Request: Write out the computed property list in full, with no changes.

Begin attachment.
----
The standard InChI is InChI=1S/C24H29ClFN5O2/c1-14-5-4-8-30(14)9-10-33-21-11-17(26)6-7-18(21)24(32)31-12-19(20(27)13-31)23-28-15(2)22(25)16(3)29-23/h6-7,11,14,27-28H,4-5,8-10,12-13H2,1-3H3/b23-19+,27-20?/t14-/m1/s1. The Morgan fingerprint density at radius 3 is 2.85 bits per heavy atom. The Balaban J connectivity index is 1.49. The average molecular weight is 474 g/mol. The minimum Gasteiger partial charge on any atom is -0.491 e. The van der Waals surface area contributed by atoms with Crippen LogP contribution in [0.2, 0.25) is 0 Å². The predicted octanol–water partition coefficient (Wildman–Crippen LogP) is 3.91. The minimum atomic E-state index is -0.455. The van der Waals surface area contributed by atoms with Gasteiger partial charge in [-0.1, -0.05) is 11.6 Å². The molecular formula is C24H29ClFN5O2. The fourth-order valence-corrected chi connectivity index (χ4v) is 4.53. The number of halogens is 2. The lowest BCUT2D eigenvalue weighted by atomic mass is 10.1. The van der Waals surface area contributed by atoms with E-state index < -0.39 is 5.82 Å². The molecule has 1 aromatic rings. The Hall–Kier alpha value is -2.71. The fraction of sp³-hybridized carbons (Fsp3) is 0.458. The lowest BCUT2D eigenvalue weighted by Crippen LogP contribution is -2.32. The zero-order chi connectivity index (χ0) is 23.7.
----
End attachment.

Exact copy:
The standard InChI is InChI=1S/C24H29ClFN5O2/c1-14-5-4-8-30(14)9-10-33-21-11-17(26)6-7-18(21)24(32)31-12-19(20(27)13-31)23-28-15(2)22(25)16(3)29-23/h6-7,11,14,27-28H,4-5,8-10,12-13H2,1-3H3/b23-19+,27-20?/t14-/m1/s1. The Morgan fingerprint density at radius 3 is 2.85 bits per heavy atom. The Balaban J connectivity index is 1.49. The average molecular weight is 474 g/mol. The minimum Gasteiger partial charge on any atom is -0.491 e. The van der Waals surface area contributed by atoms with Crippen LogP contribution in [0.2, 0.25) is 0 Å². The predicted octanol–water partition coefficient (Wildman–Crippen LogP) is 3.91. The minimum atomic E-state index is -0.455. The van der Waals surface area contributed by atoms with Gasteiger partial charge in [-0.1, -0.05) is 11.6 Å². The molecular formula is C24H29ClFN5O2. The fourth-order valence-corrected chi connectivity index (χ4v) is 4.53. The number of halogens is 2. The lowest BCUT2D eigenvalue weighted by atomic mass is 10.1. The van der Waals surface area contributed by atoms with E-state index < -0.39 is 5.82 Å². The molecule has 1 aromatic rings. The Hall–Kier alpha value is -2.71. The fraction of sp³-hybridized carbons (Fsp3) is 0.458. The lowest BCUT2D eigenvalue weighted by Crippen LogP contribution is -2.32. The zero-order chi connectivity index (χ0) is 23.7.